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Why Does Performance Pay De-Motivate: Financial Incentives versus Perfrormance Appraisal

  • Stephen French
  • Katsuyuki Kubo
  • David Marsden

The sheer scale and speed of the shift of payment system from time-based salaries to performance-related pay, PRP, in the British public services provides a unique opportunity to test the effects of incentive pay schemes. This study is based on the first large scale survey designed to measure the effects of performance related pay on employee motivation and work behaviour across the British public services. While there is evidence of a clear incentive effect for those gaining above average PRP, it is likely that it is offset by a more widespread demotivating effect arising from difficulties of measuring performance fairly. Organisational commitment appears to offset some of the negative effects of PRP.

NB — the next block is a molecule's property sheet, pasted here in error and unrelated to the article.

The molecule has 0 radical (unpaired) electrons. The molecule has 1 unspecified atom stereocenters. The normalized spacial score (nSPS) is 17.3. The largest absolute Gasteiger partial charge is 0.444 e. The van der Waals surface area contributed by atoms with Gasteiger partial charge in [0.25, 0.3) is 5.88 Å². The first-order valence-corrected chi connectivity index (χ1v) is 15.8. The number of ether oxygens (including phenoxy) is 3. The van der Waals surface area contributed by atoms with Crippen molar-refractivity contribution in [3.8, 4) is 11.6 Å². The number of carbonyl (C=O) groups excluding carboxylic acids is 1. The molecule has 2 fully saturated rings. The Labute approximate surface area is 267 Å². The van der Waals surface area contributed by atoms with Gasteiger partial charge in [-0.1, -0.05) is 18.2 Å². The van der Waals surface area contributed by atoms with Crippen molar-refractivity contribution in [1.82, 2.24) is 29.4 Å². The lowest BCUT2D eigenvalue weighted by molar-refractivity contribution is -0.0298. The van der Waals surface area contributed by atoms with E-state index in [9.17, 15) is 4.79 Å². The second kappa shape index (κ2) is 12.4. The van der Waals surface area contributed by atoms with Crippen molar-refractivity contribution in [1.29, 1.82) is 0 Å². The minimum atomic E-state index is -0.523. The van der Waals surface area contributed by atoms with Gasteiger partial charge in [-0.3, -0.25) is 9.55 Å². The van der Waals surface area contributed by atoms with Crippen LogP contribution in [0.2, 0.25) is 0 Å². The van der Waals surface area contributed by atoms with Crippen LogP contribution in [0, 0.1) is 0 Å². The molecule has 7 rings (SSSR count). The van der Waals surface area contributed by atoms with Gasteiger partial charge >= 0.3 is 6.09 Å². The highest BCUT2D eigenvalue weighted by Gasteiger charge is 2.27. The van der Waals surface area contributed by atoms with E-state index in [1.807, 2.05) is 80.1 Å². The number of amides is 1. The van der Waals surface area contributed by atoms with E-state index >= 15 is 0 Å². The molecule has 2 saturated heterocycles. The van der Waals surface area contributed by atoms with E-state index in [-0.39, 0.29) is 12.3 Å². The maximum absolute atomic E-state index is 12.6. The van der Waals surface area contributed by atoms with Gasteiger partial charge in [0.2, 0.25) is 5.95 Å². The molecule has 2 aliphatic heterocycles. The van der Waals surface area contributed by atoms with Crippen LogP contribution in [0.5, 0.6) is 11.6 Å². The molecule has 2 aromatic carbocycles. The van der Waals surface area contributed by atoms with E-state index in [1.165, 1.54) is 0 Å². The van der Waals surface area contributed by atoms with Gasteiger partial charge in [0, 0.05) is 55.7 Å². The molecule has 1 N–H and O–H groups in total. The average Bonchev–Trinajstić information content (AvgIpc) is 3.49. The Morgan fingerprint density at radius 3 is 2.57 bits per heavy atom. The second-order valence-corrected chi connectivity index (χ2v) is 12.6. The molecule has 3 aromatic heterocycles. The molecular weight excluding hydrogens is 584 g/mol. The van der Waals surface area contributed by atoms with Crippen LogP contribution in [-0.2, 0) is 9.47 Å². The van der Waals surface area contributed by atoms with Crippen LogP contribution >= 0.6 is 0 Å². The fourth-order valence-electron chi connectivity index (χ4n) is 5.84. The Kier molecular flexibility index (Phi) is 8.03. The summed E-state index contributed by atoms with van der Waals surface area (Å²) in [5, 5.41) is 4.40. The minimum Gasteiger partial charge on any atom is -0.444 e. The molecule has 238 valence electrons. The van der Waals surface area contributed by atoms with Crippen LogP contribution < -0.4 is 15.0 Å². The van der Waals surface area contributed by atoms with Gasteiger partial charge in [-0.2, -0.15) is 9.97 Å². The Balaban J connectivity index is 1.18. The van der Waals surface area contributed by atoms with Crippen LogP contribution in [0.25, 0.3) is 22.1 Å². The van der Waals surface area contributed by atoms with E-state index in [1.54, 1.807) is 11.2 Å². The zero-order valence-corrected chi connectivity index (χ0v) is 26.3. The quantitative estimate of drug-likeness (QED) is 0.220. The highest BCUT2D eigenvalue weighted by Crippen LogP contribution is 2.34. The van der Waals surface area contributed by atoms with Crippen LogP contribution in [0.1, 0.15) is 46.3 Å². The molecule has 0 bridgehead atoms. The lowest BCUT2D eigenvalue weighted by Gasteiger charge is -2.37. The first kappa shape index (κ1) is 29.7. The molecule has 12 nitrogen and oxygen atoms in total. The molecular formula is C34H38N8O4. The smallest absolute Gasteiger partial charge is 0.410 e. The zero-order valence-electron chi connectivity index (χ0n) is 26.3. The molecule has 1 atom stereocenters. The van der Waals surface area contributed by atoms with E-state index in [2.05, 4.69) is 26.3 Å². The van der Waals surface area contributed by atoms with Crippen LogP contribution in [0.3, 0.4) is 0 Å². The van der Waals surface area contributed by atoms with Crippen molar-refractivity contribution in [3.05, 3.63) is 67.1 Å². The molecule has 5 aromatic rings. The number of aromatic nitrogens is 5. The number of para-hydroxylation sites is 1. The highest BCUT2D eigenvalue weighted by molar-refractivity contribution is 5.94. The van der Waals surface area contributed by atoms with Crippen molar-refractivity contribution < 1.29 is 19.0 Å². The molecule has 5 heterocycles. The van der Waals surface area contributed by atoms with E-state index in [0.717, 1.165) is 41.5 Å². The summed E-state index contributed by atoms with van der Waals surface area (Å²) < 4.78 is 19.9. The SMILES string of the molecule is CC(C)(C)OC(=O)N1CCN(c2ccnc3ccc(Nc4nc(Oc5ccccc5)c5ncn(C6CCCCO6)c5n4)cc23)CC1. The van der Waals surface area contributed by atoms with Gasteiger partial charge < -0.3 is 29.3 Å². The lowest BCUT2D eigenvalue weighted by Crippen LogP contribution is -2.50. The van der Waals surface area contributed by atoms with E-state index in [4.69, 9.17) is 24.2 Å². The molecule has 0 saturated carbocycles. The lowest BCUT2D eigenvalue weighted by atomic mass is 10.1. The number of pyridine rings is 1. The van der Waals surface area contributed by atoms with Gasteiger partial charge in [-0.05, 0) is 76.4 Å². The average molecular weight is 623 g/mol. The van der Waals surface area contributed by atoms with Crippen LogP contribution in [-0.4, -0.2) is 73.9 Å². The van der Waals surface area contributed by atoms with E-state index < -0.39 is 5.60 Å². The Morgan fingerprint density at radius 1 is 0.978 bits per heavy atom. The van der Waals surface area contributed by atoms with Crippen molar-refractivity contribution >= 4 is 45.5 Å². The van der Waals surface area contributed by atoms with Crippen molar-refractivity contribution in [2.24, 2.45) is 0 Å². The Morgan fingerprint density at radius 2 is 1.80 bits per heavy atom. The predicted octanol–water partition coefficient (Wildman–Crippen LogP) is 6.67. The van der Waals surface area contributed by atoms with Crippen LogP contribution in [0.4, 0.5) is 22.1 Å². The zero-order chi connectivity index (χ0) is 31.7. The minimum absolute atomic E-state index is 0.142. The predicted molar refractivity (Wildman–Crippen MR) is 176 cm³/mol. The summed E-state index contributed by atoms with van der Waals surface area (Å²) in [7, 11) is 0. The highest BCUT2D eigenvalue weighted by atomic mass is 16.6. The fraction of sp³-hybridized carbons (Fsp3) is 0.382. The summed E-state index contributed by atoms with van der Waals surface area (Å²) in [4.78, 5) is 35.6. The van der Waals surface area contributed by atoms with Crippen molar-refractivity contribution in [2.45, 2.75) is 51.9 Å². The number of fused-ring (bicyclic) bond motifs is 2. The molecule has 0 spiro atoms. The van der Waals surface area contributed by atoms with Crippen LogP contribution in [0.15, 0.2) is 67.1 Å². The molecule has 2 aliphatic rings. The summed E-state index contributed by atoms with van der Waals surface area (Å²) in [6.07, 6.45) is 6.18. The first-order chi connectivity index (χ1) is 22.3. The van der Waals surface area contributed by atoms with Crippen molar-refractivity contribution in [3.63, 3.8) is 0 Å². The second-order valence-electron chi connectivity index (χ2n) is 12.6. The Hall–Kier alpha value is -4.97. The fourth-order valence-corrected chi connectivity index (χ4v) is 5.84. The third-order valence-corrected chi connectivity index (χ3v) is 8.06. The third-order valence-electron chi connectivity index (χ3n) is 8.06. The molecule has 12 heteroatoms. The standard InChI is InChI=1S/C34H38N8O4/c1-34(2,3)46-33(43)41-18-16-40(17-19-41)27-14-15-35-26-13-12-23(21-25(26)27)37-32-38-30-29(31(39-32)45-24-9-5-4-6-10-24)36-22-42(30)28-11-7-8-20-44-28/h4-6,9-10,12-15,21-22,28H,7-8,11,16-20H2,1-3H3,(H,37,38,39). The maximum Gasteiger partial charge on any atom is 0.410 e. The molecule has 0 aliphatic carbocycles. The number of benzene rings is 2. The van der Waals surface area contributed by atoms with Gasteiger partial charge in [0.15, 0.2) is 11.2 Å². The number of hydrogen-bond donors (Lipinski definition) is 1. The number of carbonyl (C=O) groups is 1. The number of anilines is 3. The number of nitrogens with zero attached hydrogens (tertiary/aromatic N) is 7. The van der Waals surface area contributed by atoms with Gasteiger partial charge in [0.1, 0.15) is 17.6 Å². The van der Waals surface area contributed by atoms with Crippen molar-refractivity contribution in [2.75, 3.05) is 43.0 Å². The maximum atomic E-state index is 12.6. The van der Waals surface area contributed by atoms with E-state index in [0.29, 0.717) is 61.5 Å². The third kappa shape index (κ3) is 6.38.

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File URL: http://cep.lse.ac.uk/pubs/download/DP0476.pdf
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Paper provided by Centre for Economic Performance, LSE in its series CEP Discussion Papers with number dp0476.

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Date of creation: Nov 2000
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Handle: RePEc:cep:cepdps:dp0476
Contact details of provider: Web page: http://cep.lse.ac.uk/_new/publications/series.asp?prog=CEP

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  1. Simon Burgess & Helene Turon, 2000. "Unemployment dynamics, duration and equilibrium: evidence from Britain," LSE Research Online Documents on Economics 20162, London School of Economics and Political Science, LSE Library.
  2. Stephen Nickell & Luca Nunziata, 2000. "Employment patterns in OECD countries," LSE Research Online Documents on Economics 20198, London School of Economics and Political Science, LSE Library.
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